Disabilities and Discipline

by James A. Bacon

The American Institutes for Research has published a review of the Fairfax County Public Schools special-education programs for students with disabilities. Here’s the lead paragraph of The Washington Post: “Students with disabilities in Fairfax County Public Schools are more likely than their peers without disabilities to be suspended and to fail state tests, a new report has found.”

While the study praised Fairfax schools for its commitment to teaching children with disabilities, the Post reported, “In the time period studied, students with disabilities were 3.1 times more likely to receive an in-school suspension and 4.4 times more likely to receive an out-of-school suspension than their peers who do not have disabilities.”

The article didn’t engage in the overt editorializing we often see from WaPo reporters. But my spidey senses tingle whenever the angle of a story highlights disparities that can be used to argue that someone somewhere is being discriminated against. I like to dig deeper and look for missing context. So, I actually perused the report. And, lo and behold, I found plenty of missing context.

The long and short of it: there are many types of disabilities, from deafness, blindness, and orthopedic impairment to autism and emotional disturbance. The study does not distinguish between different types of disability in its analysis of in- and out-of-school suspensions. If blind kids and kids with stutters are getting suspended at four times the rate of other kids, that would tell you one thing. If kids classified as having “emotional disturbance” are getting suspended, well, that says something quite different.

Here is the study’s breakdown of disabilities in Fairfax schools:

Children in special education programs are required to have an IEP, or Individual Education Plan. The analysis compared children with IEPs with children who didn’t have IEPs — basically, all children with disabilities vs. all children without disabilities.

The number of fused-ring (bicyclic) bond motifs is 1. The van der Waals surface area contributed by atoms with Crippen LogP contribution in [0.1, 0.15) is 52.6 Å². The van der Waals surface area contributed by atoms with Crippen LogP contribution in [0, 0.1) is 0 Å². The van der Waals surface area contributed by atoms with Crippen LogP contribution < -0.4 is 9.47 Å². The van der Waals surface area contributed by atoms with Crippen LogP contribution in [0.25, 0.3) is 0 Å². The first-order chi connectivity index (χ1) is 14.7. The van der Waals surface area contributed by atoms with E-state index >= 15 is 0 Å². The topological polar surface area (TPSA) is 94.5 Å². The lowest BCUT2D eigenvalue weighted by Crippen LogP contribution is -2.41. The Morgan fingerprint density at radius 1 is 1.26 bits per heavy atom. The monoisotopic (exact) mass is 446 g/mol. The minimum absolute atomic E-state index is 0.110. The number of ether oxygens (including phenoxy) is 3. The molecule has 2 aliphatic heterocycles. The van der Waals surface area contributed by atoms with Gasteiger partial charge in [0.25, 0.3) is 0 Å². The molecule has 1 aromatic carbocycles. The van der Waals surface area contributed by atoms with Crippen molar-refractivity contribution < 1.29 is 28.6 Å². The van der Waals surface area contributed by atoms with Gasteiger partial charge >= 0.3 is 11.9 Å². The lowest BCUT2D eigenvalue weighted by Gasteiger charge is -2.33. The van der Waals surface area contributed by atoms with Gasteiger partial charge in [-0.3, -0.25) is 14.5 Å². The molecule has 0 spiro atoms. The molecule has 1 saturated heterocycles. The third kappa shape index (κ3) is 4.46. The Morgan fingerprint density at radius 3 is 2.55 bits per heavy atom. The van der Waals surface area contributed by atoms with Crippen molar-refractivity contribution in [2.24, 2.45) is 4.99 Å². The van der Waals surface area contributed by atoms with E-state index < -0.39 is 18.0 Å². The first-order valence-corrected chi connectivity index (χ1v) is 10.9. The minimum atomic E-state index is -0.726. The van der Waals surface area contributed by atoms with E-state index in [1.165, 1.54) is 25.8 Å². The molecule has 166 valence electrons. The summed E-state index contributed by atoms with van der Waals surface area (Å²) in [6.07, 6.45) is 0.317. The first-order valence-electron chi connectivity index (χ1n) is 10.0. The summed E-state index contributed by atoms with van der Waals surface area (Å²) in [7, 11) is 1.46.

As the study found and the WaPo noted, students with IEPs were three to four times more likely than their non-IEP peers to be suspended.

Question: Why do students get suspended from school?
Answer: Because they are highly disruptive or even violent.

Question: Which disability classifications are most prone to outbursts of uncontrollable temper and violence?
Answer: Uh, I don’t know. Visually impaired kids? Speech-impaired kids? Kids with dyslexia?

How about the 1,600 kids  — 5.8% of the total with disabilities — who are classified as being emotionally disturbed? How about the 4,000 kids with autism, or at least those on the severely disabled end of the autism spectrum, who are prone to emotional meltdowns?

Aren’t those the kids any study should focus on? Wouldn’t any study worth its salt hone in on the sub-populations of kids with disabilities to identify which are at greatest risk of being suspended — and wouldn’t any study worth its salt seek to examine why?

The policy of Fairfax County is to mainstream kids with disabilities if at all possible. If disruptive behavior is highly concentrated in two or three classifications of disabled students, perhaps that’s a sign that the school system should rethink how they deal with those types of kids. The conclusion seems so glaringly obvious. But for some reason, school administrators, educational consultants, and WaPo reporters just can’t go there.